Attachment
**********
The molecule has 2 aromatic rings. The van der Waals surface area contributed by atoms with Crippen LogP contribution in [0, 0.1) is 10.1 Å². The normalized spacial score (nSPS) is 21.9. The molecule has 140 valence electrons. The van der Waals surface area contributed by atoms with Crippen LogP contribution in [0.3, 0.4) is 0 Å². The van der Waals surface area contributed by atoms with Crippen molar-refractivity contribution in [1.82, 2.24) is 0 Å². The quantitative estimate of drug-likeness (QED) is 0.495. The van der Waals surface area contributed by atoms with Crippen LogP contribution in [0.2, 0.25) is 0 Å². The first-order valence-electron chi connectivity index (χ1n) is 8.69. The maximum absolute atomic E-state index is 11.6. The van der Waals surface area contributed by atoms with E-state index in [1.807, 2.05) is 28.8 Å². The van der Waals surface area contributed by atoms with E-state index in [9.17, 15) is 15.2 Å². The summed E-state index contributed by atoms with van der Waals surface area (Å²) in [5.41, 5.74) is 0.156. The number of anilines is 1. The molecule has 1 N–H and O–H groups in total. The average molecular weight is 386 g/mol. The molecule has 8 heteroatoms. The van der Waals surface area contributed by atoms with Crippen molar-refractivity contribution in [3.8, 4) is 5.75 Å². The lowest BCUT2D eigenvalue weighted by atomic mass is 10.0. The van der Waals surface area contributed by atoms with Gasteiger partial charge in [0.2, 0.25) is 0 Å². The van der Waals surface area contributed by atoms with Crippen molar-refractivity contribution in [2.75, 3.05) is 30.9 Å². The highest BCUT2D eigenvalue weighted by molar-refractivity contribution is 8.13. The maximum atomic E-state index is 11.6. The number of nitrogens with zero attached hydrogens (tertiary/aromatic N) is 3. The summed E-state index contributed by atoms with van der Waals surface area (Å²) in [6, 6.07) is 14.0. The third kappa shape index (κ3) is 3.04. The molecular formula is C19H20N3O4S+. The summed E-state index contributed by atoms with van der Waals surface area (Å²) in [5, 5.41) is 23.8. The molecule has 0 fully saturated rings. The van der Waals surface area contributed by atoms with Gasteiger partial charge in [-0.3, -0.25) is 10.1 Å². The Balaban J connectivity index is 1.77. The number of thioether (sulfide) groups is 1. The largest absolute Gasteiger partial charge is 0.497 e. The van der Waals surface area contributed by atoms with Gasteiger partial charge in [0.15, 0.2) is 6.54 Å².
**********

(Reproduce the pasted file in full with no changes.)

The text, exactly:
The molecule has 2 aromatic rings. The van der Waals surface area contributed by atoms with Crippen LogP contribution in [0, 0.1) is 10.1 Å². The normalized spacial score (nSPS) is 21.9. The molecule has 140 valence electrons. The van der Waals surface area contributed by atoms with Crippen LogP contribution in [0.3, 0.4) is 0 Å². The van der Waals surface area contributed by atoms with Crippen molar-refractivity contribution in [1.82, 2.24) is 0 Å². The quantitative estimate of drug-likeness (QED) is 0.495. The van der Waals surface area contributed by atoms with Crippen LogP contribution in [0.2, 0.25) is 0 Å². The first-order valence-electron chi connectivity index (χ1n) is 8.69. The maximum absolute atomic E-state index is 11.6. The van der Waals surface area contributed by atoms with E-state index in [1.807, 2.05) is 28.8 Å². The van der Waals surface area contributed by atoms with E-state index in [9.17, 15) is 15.2 Å². The summed E-state index contributed by atoms with van der Waals surface area (Å²) in [5.41, 5.74) is 0.156. The number of anilines is 1. The molecule has 1 N–H and O–H groups in total. The average molecular weight is 386 g/mol. The molecule has 8 heteroatoms. The van der Waals surface area contributed by atoms with Crippen molar-refractivity contribution in [3.8, 4) is 5.75 Å². The lowest BCUT2D eigenvalue weighted by atomic mass is 10.0. The van der Waals surface area contributed by atoms with Gasteiger partial charge in [0.2, 0.25) is 0 Å². The van der Waals surface area contributed by atoms with Crippen molar-refractivity contribution in [2.75, 3.05) is 30.9 Å². The highest BCUT2D eigenvalue weighted by molar-refractivity contribution is 8.13. The maximum atomic E-state index is 11.6. The number of nitrogens with zero attached hydrogens (tertiary/aromatic N) is 3. The summed E-state index contributed by atoms with van der Waals surface area (Å²) in [6, 6.07) is 14.0. The third kappa shape index (κ3) is 3.04. The molecular formula is C19H20N3O4S+. The summed E-state index contributed by atoms with van der Waals surface area (Å²) in [5, 5.41) is 23.8. The molecule has 0 fully saturated rings. The van der Waals surface area contributed by atoms with Gasteiger partial charge in [-0.3, -0.25) is 10.1 Å². The Balaban J connectivity index is 1.77. The number of thioether (sulfide) groups is 1. The largest absolute Gasteiger partial charge is 0.497 e. The van der Waals surface area contributed by atoms with Gasteiger partial charge in [0.15, 0.2) is 6.54 Å².